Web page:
Skip the Data Analysis in Hiring

Data analysis. In today’s digital society, data is prevalent. Marketers are better informed and have more information to make decisions than ever before in the history of marketing.

I have been called an “analytical marketer” and to an extent, that title is probably deserved. I believe in looking at data that relates to how your target audience is interacting and engaging with your company. When it comes to marketing decisions, I believe including data analysis can help management make better decisions.

However, there is one area where I am not a fan of data analysis and that is when it comes to hiring personnel. One of our services offerings at Strategic Tactics Consulting Group, LCC (STCG), focuses on team and organizational hierarchy. We do this by reorganizing teams and creating hierarchical structures in marketing departments based on previous experience in this arena as client-side marketers.

Has this happened to you? You apply to a job and as part of the hiring process, you are asked to take a personality test supposedly, to help the powers that be determine whether or not you are a good “fit” for the company. Myers-Briggs and DISC testing are the go-to standards for HR professionals seeking to weed out candidates.

Over the course of my career, I have taken both tests (multiple times). Learning about your personality can be a beneficial exercise in that it forces you to become self-aware about how you perceive the world and can steer you towards a career path in which you have an aptitude to excel. (On the other hand, I still haven’t figured out the benefit of repeatedly learning that I have a personality type only found in 2 percent of women.)

It’s when companies start using these test results to make excuses for their employees or weaponize them to arbitrarily rule out good candidates, that we here at STCG start to get cranky. 

“Oh, Joe only acts like that because he’s an INTJ.” “Amelia is the textbook definition of an ESTP.” “Sue scores very high in D and very low in S.” Who cares!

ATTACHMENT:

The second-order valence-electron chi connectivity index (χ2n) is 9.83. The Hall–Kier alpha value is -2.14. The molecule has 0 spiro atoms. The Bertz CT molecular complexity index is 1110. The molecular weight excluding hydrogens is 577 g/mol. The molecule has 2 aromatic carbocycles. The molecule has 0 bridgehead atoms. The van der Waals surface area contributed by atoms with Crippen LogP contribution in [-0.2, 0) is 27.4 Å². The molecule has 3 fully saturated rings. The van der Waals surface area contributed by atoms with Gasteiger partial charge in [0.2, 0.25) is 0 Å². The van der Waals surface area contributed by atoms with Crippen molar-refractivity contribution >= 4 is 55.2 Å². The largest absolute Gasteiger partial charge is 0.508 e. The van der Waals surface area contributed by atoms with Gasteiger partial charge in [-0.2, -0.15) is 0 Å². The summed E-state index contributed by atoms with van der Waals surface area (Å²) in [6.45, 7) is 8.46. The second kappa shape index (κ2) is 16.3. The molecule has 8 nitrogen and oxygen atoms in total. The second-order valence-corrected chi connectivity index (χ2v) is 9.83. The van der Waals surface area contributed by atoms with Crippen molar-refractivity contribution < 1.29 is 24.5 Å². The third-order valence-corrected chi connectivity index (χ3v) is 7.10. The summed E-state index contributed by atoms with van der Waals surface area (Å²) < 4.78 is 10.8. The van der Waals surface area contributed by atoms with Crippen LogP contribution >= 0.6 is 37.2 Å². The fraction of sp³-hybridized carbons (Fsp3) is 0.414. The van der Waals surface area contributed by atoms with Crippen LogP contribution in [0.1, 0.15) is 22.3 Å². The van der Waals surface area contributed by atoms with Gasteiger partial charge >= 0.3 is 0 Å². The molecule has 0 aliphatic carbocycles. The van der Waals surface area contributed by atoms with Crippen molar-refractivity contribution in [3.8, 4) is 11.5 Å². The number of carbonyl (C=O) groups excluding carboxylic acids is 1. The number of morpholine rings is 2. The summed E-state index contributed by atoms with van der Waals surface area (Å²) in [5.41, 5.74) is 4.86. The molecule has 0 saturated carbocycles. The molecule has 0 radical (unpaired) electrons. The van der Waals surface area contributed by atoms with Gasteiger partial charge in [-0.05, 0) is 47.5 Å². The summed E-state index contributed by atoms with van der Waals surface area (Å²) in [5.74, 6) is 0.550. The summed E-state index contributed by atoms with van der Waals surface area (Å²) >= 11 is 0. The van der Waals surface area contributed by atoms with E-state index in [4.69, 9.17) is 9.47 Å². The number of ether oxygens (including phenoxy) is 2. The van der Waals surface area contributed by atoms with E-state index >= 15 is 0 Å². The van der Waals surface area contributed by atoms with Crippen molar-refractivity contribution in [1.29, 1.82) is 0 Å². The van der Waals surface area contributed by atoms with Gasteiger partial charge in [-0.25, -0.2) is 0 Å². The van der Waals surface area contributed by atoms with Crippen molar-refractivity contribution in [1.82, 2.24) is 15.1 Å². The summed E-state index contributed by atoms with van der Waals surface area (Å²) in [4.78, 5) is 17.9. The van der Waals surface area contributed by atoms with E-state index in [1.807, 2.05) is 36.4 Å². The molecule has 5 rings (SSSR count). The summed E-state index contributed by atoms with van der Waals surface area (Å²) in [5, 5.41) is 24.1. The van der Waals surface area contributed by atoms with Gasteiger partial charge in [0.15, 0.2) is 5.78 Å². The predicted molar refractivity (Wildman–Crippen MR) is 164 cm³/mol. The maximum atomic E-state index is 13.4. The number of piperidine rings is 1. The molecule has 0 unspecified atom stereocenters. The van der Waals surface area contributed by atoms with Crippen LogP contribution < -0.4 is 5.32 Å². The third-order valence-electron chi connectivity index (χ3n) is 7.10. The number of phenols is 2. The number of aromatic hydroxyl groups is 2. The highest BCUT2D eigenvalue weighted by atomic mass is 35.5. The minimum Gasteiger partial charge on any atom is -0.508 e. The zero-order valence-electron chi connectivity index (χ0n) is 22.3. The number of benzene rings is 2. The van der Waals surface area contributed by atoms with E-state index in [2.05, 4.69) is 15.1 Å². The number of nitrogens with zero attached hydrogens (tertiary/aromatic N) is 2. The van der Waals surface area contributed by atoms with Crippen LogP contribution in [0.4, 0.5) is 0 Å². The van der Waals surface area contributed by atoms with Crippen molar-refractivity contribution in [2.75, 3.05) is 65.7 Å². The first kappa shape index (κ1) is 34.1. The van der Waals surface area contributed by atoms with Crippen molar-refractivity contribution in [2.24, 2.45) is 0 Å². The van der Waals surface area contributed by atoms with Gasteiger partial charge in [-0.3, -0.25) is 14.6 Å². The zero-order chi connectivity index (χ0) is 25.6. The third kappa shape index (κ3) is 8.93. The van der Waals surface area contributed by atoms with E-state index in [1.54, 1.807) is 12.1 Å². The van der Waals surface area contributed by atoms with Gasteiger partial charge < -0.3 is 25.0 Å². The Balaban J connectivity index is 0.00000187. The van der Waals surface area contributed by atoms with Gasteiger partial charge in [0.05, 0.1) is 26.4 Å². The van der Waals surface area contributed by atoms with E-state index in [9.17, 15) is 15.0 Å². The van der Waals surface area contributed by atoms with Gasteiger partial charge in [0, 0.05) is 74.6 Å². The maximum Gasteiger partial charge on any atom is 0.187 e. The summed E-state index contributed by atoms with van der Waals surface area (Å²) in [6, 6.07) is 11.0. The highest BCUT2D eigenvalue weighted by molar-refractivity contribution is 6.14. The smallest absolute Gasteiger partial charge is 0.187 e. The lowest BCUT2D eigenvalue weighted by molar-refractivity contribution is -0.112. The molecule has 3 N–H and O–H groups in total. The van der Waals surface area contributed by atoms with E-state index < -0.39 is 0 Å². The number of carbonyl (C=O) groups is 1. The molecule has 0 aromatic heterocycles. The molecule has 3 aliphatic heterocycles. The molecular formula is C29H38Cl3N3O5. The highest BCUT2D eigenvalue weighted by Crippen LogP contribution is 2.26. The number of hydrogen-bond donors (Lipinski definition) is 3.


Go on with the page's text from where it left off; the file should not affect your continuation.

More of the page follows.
We liken this approach to hiring as less to data analysis and more to a messed-up version of matchmaking. When you tell your best friend, you want to set her up with a great guy you know, you don’t start the conversation by telling her that you know a lovely man who is an ESTJ and a perfect complement to her ESTP, do you?

When you eliminate a candidate from working at your non-profit because a DISC test result indicated the candidate is highly analytical and focused on knowledge and the hiring manager assumes this person has a low interest in philanthropy, it is misleading. The test doesn’t reveal the analytical thinker gives away 10 percent of his annual income in charitable giving, volunteers weekends at a nursing home and fosters rescue dogs! People are multifaceted, boxing them into a test is not the best way to discover what will make them a unique asset to your organization. 

When you are hiring a team, you should be focused on the person in front of you, not some arbitrary personality test. A couple of months ago, a company that focuses on predictive analytics reached out to us about a partnership they wanted to explore. We weren’t interested. Imagine their shock when we told them that our approach to building highly effective teams is to talk to people.

We look at internal job descriptions, we talk to the managers, and then we talk to the people performing the jobs. Our recommendations for team restructure are based on the results of all those conversations. 

Our internal protocol for building teams is the “Seven Dwarfs Model” and you can learn more about that model here. The basic principle: If you can build a team where each person exhibits characteristics of one or two of the Seven Dwarfs, then you are on the path to creating a team of diverse thought (we are anti-group think), with the ability to be highly successful.

Want to learn more about creating effective marketing teams? Visit us today at

© 2019, Angela M. Insalaco. All rights reserved.